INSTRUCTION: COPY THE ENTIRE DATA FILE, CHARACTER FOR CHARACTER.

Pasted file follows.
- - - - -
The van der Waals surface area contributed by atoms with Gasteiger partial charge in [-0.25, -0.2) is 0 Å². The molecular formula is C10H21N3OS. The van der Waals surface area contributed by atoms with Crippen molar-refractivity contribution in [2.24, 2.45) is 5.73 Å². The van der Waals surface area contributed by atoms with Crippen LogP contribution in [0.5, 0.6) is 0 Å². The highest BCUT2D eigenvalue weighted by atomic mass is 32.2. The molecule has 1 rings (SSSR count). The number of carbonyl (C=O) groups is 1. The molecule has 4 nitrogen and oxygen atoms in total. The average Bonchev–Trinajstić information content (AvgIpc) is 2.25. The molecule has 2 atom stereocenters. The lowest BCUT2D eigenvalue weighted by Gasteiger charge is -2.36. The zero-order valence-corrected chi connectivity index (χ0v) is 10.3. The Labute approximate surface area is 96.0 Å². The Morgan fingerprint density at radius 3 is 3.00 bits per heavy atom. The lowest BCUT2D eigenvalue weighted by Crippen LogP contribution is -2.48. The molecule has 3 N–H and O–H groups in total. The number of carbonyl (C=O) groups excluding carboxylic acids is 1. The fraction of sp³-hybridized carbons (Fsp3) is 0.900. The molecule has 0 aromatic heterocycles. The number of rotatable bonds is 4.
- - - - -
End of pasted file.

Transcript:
The van der Waals surface area contributed by atoms with Gasteiger partial charge in [-0.25, -0.2) is 0 Å². The molecular formula is C10H21N3OS. The van der Waals surface area contributed by atoms with Crippen molar-refractivity contribution in [2.24, 2.45) is 5.73 Å². The van der Waals surface area contributed by atoms with Crippen LogP contribution in [0.5, 0.6) is 0 Å². The highest BCUT2D eigenvalue weighted by atomic mass is 32.2. The molecule has 1 rings (SSSR count). The number of carbonyl (C=O) groups is 1. The molecule has 4 nitrogen and oxygen atoms in total. The average Bonchev–Trinajstić information content (AvgIpc) is 2.25. The molecule has 2 atom stereocenters. The lowest BCUT2D eigenvalue weighted by Gasteiger charge is -2.36. The zero-order valence-corrected chi connectivity index (χ0v) is 10.3. The Labute approximate surface area is 96.0 Å². The Morgan fingerprint density at radius 3 is 3.00 bits per heavy atom. The lowest BCUT2D eigenvalue weighted by Crippen LogP contribution is -2.48. The molecule has 3 N–H and O–H groups in total. The number of carbonyl (C=O) groups excluding carboxylic acids is 1. The fraction of sp³-hybridized carbons (Fsp3) is 0.900. The molecule has 0 aromatic heterocycles. The number of rotatable bonds is 4.